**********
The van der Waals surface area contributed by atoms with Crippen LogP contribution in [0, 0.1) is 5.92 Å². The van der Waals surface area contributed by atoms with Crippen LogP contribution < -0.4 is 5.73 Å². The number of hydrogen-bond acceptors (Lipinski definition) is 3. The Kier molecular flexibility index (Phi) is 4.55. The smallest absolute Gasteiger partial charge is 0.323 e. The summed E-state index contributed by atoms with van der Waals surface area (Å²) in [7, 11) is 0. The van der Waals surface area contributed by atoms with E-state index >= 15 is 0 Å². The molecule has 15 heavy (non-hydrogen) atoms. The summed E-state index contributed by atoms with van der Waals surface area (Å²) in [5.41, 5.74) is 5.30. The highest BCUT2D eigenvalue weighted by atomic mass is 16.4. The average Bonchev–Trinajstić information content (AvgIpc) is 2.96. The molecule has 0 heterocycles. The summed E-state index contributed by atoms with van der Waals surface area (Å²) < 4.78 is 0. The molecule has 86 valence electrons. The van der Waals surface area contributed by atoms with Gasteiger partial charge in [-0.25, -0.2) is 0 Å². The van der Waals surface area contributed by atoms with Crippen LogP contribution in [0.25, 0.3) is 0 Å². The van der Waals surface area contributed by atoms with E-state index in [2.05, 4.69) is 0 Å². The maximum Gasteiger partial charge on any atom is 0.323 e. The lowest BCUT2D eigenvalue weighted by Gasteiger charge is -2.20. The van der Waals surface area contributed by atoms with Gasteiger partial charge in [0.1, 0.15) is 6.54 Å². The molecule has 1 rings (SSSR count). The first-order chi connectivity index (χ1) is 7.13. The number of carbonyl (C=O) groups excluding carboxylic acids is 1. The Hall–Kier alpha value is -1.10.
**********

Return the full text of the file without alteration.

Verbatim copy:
The van der Waals surface area contributed by atoms with Crippen LogP contribution in [0, 0.1) is 5.92 Å². The van der Waals surface area contributed by atoms with Crippen LogP contribution < -0.4 is 5.73 Å². The number of hydrogen-bond acceptors (Lipinski definition) is 3. The Kier molecular flexibility index (Phi) is 4.55. The smallest absolute Gasteiger partial charge is 0.323 e. The summed E-state index contributed by atoms with van der Waals surface area (Å²) in [7, 11) is 0. The van der Waals surface area contributed by atoms with E-state index >= 15 is 0 Å². The molecule has 15 heavy (non-hydrogen) atoms. The summed E-state index contributed by atoms with van der Waals surface area (Å²) in [5.41, 5.74) is 5.30. The highest BCUT2D eigenvalue weighted by atomic mass is 16.4. The average Bonchev–Trinajstić information content (AvgIpc) is 2.96. The molecule has 0 heterocycles. The summed E-state index contributed by atoms with van der Waals surface area (Å²) < 4.78 is 0. The molecule has 86 valence electrons. The van der Waals surface area contributed by atoms with Gasteiger partial charge in [-0.25, -0.2) is 0 Å². The van der Waals surface area contributed by atoms with Crippen LogP contribution in [0.25, 0.3) is 0 Å². The van der Waals surface area contributed by atoms with E-state index in [2.05, 4.69) is 0 Å². The maximum Gasteiger partial charge on any atom is 0.323 e. The lowest BCUT2D eigenvalue weighted by Gasteiger charge is -2.20. The van der Waals surface area contributed by atoms with Gasteiger partial charge in [0.1, 0.15) is 6.54 Å². The molecule has 1 rings (SSSR count). The first-order chi connectivity index (χ1) is 7.13. The number of carbonyl (C=O) groups excluding carboxylic acids is 1. The Hall–Kier alpha value is -1.10.